A man convicted of the rape and murder of South African student at a post office has been handed three life sentences in a case that has come to symbolize the casual violence women in South Africa face.

In August this year, Luyanda Botha, raped and murdered 19-year-old student Uyinene Mrwetyana when she went to pick up a parcel at the Cape Town post office where he worked.

Earlier in the month, she had visited the post office to inquire about her parcel and Botha contacted her a few weeks later on August 24 to let her know it had arrived.

When an unsuspecting Mrwetyana turned up, Botha raped and attacked her, South Africa’s National Prosecuting Authority spokesman Eric Ntabazalila said.

“He raped her but she fought back. He bludgeoned her with a heavy object on the head and then locked her body up in a post office safe,” Ntabazalila said in a statement on Friday.

The 42-year-old post office worker later confessed to the crime and led police to where he dumped the body, according to prosecutors.

Women march on September 7 in Durban against gender-based violence.
Women march on September 7 in Durban against gender-based violence.

On Friday, a Cape Town High Court said Botha will serve a life sentence for murder and two life sentences for rape. He had pleaded guilty to the charges earlier in November.

Death penalty

Reacting to the sentencing, the government said Botha’s sentence would serve as a warning but many South African expressed their frustrations that the punishment was not enough to deter perpetrators of sexual violence.

For many, only the death penalty will do.

One South African woman wrote on Twitter: “As long as it’s not a death sentence, it will never be enough.”

Another said: “Nobody has a right to take a life but Botha doesn’t deserve to live after he robbed Uyinene of hers. The death sentence should be brought back. Hear our cries! A life for a life!”

A petition which has been circulating in recent months calling for the death penalty for rape and other offenses against women is gaining momentum and has garnered more than 600,000 signatures.

Mbaliyezwe Ndlela said she was sad that while the victim’s family will continue to grieve over their daughter death, her murderer would still be alive.

“Uyinene’s family will never get to see her or watch her graduate and achieve her dreams, luyanda botha should not be alive and get to live a luxury life in jail,” she said in a Twitter post.

High femicide rates

South Africa rates of femicide– the intentional killing of women and girls–is also one of the highest globally when compared with other countries where data is available, according to Professor Rachel Jewkes, director of the What Works to Prevent Violence Against Women and Girls global program.

“We have three women killed every day by a husband or a boyfriend in South Africa, and this is much higher than in many countries. It’s much higher than it is in Europe or Australia,” she said.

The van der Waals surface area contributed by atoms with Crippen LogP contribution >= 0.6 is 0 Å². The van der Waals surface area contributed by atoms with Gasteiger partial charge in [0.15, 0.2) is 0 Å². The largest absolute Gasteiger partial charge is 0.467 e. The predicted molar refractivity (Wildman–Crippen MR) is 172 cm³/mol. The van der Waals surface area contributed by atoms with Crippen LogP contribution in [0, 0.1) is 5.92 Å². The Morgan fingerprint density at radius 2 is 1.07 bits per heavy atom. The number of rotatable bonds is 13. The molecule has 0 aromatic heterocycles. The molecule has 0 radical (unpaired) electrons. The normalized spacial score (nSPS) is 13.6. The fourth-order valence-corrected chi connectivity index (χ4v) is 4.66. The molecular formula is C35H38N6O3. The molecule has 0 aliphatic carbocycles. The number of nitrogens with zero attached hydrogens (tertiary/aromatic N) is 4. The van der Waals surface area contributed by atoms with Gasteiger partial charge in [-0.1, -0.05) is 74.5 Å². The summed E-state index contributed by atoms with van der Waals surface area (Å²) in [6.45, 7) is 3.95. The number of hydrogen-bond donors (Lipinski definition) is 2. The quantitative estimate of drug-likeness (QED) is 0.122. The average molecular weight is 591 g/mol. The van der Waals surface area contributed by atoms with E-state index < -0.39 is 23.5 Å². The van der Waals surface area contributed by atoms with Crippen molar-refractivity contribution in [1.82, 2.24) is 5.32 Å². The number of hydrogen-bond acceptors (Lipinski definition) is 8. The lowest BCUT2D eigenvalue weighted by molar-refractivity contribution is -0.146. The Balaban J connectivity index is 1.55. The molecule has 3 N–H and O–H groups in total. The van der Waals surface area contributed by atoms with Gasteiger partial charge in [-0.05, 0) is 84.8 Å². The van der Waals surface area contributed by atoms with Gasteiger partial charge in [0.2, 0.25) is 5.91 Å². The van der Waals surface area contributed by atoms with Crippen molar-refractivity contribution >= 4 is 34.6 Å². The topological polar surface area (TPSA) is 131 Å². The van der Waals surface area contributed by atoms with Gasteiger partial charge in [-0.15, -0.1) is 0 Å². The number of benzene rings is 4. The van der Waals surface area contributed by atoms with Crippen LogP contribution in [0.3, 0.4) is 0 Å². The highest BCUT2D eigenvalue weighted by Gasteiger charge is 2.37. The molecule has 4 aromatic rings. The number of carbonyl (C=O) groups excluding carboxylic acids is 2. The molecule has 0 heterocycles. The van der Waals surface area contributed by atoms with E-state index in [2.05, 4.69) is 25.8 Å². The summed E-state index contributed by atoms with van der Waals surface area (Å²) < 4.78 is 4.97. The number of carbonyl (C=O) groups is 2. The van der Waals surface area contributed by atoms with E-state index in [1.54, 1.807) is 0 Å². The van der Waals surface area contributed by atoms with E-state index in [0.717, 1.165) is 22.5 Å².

South Africa recorded the fourth highest female death rate linked to violence among 183 countries — only behind Honduras, Jamaica and Lesotho, according to the World Health Organization report in 2016.

Last year, more 2,700 women and 1,000 children were killed in South Africa, and there were 30,626 rape cases between 2018 and 2019, according to the South Africa Police service.

A duchess’s private pilgrimage

Mrwetyana’s death sparked nationwide protests in South Africa and caught the attention of Meghan, the Duchess of Sussex,who secretly visited the post office where the student was murdered in September, while touring the country with her husband, Prince Harry.

The duchess, according to a post on the official Sussex Royal Instagram, had “closely followed the tragic story” and wanted to make the pilgrimage privately as a “personal gesture.”

Meghan, who spoke about women’s rights during her engagements in the country said the levels of violence against South African women had reached crisis level and called for a change.

Women under siege

As anger grew over the student’s slaying, President Cyril Ramaphosa visited Mrwetyana’s family and called an urgent meeting in parliament over gender violence in September.

“The women and children of this country are under siege. … South Africa is one of the most unsafe places in the world to be a woman, with levels of violence that are comparable to countries that are at war,” Ramaphosa said calling on lawmakers to support his government policies in tackling the scourge on women in the nation.

Ramaphosa promised to review laws on sexual offenses, make public its national sexual offenders list and carry out mass public education on gender-based violence over the next six months.

“We will use every means at the disposal of the state — from the police service to the justice system, from social development programs to our school curriculum — to strengthen all parts of our national response to gender-based violence,” Ramaphosa said.

A string of murders

Mrwetyana’s death happened in the same week that Jess Hess, a 19-year-old student, who was found dead at her suburban Cape Town home with her 85-year-old grandfather, who had also been murdered. A suspect has been arrested, according to local media.

South African boxer Leighandre “Baby Lee” Jegels was allegedly shot dead last month by her estranged boyfriend, who later died in a hospital. Equestrian showjumper Meghan Cremer, 30, reportedly was found dead with her hands tied and a rope around her neck on a sand mine in Cape Town.

Three suspects were arrested in connection to the case in September, and one has been charged with murder, according to a local media report.